that these babies are suffering so deeply that voices of cruelty drown out voices of love is unacceptable. we must protect these babies — those who have been taught to harm + those who are the targets of harm — at all costs.


the third light of hanukkah:
the light of courage that gives us the strength to stand up for our beliefs. 

[king k + his “flamethrower,” lighting the 3rd candle last night!]

afterward, we talked about what courage looks like + read about courageous activist + Nobel Peace winner, Malala Yousafzai.

courage also looks like untethering ourselves from what no longer serves us — thoughts, values, beliefs, behaviors, practices, rituals, — particularly, if they are “inherited” or “borrowed” + not resonant with who we are or aspire to be.

#BodhicittaBookshelf
Malala: Activist for Girls’ Education by Raphaële Frier


the fourth light of hanukkah:
the light of freedom that reminds us to take responsibility for ourselves.

as we reflected on freedom, i was instantly transported back to Salus Center’s Whose Streets? workshop last saturday + heard the echoes of Dr. Koach Baruch Frazier declaring, “we have a duty to know that we are free!”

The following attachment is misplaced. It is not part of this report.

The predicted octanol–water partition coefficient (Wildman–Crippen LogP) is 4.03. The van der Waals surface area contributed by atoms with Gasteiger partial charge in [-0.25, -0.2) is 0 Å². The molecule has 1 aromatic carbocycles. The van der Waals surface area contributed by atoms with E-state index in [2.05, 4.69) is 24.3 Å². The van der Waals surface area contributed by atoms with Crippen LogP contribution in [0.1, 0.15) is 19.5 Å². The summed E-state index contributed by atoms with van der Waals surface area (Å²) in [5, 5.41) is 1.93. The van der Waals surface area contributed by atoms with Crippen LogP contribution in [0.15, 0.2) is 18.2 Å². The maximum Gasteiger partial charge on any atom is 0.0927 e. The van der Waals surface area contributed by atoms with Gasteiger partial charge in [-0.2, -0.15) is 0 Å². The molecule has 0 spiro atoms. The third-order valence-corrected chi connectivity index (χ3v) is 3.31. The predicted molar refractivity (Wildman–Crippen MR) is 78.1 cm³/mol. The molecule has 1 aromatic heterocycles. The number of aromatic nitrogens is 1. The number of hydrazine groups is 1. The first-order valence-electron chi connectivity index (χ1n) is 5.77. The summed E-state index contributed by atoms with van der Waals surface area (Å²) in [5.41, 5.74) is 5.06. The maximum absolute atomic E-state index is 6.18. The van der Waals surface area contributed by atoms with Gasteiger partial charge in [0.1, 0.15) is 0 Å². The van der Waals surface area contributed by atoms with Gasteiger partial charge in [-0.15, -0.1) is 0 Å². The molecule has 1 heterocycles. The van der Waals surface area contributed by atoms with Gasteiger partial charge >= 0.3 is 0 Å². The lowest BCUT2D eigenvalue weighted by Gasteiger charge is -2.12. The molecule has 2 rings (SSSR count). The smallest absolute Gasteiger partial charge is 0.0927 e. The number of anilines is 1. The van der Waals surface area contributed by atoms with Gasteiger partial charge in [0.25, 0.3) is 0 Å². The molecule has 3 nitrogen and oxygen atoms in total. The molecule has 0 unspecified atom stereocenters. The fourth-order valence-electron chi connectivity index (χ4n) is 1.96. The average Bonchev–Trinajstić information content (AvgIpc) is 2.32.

so what makes us feel free?

for my 7-year old: not having homework! 🤸🏾

for me, i told him, one of the many things that affirms my sense of freedom is being my own boss so that i can cultivate a skillful livelihood that enables me to stay aligned in Spirit while supporting others in being whole + free.

we read about Ida B. Wells who was born into slavery, emancipated as a young child, then became a celebrated journalist, crusader against lynching + a voice for justice.

#BodhicittaBookshelf
Yours for Justice, Ida B. Wells: The Daring Life of a Crusading Journalist by Philip Dray


the fifth light of hanukkah:
the light of love that enables us to care for those in need.


we celebrated love…the binding energy that defuses t(w)een-angsty squabbles + sustains sugar-fueled cousins + siblings through gramma’s holiday slumber party!


the sixth light of hanukkah:
the light of loyalty that helps us keep our promises to those who depend on us. 

[jedi vibes on this 6th night of reflection under the new moon (rosh chodesh). 🌑]

on this night we contemplated models of loyalty, dependability + trustworthiness, which include superheroes, trollhunters + dragonriders…and, in real life, parents who always got ya back!


the seventh light of hanukkah:
the light of generosity that encourages us give even when we do not receive.


we talked about the many ways we can practice generosity — like giving your cousin most of your goldfish. being patient, kind + helpful. spending time with those you care about. listening well. having a big heart. 💖